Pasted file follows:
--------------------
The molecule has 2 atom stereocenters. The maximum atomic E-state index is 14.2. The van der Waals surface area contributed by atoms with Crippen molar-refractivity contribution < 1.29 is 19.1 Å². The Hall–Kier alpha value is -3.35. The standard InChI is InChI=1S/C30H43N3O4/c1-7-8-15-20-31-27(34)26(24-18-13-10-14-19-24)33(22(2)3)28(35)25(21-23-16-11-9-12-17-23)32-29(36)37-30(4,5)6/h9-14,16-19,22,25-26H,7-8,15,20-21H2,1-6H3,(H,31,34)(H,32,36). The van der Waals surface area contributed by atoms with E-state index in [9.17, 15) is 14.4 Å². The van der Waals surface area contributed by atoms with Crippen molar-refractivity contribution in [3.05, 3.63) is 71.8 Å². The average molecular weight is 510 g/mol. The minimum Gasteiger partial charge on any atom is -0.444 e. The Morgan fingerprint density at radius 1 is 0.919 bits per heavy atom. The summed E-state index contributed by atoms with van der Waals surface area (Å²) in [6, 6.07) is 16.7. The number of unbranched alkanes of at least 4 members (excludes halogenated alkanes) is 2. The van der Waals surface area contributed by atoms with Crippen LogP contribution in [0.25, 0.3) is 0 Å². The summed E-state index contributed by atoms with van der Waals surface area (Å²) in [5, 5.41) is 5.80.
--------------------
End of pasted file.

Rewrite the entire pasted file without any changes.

The molecule has 2 atom stereocenters. The maximum atomic E-state index is 14.2. The van der Waals surface area contributed by atoms with Crippen molar-refractivity contribution < 1.29 is 19.1 Å². The Hall–Kier alpha value is -3.35. The standard InChI is InChI=1S/C30H43N3O4/c1-7-8-15-20-31-27(34)26(24-18-13-10-14-19-24)33(22(2)3)28(35)25(21-23-16-11-9-12-17-23)32-29(36)37-30(4,5)6/h9-14,16-19,22,25-26H,7-8,15,20-21H2,1-6H3,(H,31,34)(H,32,36). The van der Waals surface area contributed by atoms with E-state index in [9.17, 15) is 14.4 Å². The van der Waals surface area contributed by atoms with Crippen molar-refractivity contribution in [3.05, 3.63) is 71.8 Å². The average molecular weight is 510 g/mol. The minimum Gasteiger partial charge on any atom is -0.444 e. The Morgan fingerprint density at radius 1 is 0.919 bits per heavy atom. The summed E-state index contributed by atoms with van der Waals surface area (Å²) in [6, 6.07) is 16.7. The number of unbranched alkanes of at least 4 members (excludes halogenated alkanes) is 2. The van der Waals surface area contributed by atoms with Crippen LogP contribution in [0.25, 0.3) is 0 Å². The summed E-state index contributed by atoms with van der Waals surface area (Å²) in [5, 5.41) is 5.80.